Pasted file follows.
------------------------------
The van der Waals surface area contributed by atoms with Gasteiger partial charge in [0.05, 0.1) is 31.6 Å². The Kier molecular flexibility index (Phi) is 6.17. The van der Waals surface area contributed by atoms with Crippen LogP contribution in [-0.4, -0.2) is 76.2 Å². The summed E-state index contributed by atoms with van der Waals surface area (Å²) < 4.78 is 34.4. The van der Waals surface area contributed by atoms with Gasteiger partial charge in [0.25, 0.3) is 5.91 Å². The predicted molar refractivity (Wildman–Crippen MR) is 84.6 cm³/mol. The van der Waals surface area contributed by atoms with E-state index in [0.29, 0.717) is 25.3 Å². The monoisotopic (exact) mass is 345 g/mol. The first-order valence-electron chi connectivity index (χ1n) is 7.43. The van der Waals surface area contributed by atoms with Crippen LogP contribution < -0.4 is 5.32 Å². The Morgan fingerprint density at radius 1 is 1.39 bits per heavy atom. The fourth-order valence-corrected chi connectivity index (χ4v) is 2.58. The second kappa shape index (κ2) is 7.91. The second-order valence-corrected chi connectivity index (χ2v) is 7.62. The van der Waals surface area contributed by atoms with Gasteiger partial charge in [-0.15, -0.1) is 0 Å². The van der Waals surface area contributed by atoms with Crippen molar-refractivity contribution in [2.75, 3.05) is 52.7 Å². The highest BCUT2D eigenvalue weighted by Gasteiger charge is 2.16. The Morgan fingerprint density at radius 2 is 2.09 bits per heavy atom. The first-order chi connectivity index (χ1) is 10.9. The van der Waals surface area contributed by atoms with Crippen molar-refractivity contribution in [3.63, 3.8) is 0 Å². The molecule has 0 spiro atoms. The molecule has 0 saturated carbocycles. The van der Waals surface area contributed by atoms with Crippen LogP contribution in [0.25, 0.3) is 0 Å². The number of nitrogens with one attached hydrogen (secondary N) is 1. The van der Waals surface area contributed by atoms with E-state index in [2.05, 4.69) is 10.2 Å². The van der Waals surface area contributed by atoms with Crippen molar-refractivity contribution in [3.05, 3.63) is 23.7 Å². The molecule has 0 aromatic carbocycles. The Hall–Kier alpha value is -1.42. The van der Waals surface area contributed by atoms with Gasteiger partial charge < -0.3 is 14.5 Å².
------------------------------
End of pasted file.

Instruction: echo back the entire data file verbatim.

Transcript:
The van der Waals surface area contributed by atoms with Gasteiger partial charge in [0.05, 0.1) is 31.6 Å². The Kier molecular flexibility index (Phi) is 6.17. The van der Waals surface area contributed by atoms with Crippen LogP contribution in [-0.4, -0.2) is 76.2 Å². The summed E-state index contributed by atoms with van der Waals surface area (Å²) < 4.78 is 34.4. The van der Waals surface area contributed by atoms with Gasteiger partial charge in [0.25, 0.3) is 5.91 Å². The predicted molar refractivity (Wildman–Crippen MR) is 84.6 cm³/mol. The van der Waals surface area contributed by atoms with E-state index in [0.29, 0.717) is 25.3 Å². The monoisotopic (exact) mass is 345 g/mol. The first-order valence-electron chi connectivity index (χ1n) is 7.43. The van der Waals surface area contributed by atoms with Crippen LogP contribution < -0.4 is 5.32 Å². The Morgan fingerprint density at radius 1 is 1.39 bits per heavy atom. The fourth-order valence-corrected chi connectivity index (χ4v) is 2.58. The second kappa shape index (κ2) is 7.91. The second-order valence-corrected chi connectivity index (χ2v) is 7.62. The van der Waals surface area contributed by atoms with Gasteiger partial charge in [-0.15, -0.1) is 0 Å². The van der Waals surface area contributed by atoms with Crippen molar-refractivity contribution in [2.75, 3.05) is 52.7 Å². The highest BCUT2D eigenvalue weighted by Gasteiger charge is 2.16. The Morgan fingerprint density at radius 2 is 2.09 bits per heavy atom. The first-order chi connectivity index (χ1) is 10.9. The van der Waals surface area contributed by atoms with Crippen molar-refractivity contribution in [3.63, 3.8) is 0 Å². The molecule has 0 spiro atoms. The molecule has 0 saturated carbocycles. The van der Waals surface area contributed by atoms with Crippen LogP contribution in [0.25, 0.3) is 0 Å². The number of nitrogens with one attached hydrogen (secondary N) is 1. The van der Waals surface area contributed by atoms with E-state index in [2.05, 4.69) is 10.2 Å². The van der Waals surface area contributed by atoms with Crippen molar-refractivity contribution in [3.05, 3.63) is 23.7 Å². The molecule has 0 aromatic carbocycles. The Hall–Kier alpha value is -1.42. The van der Waals surface area contributed by atoms with Gasteiger partial charge < -0.3 is 14.5 Å².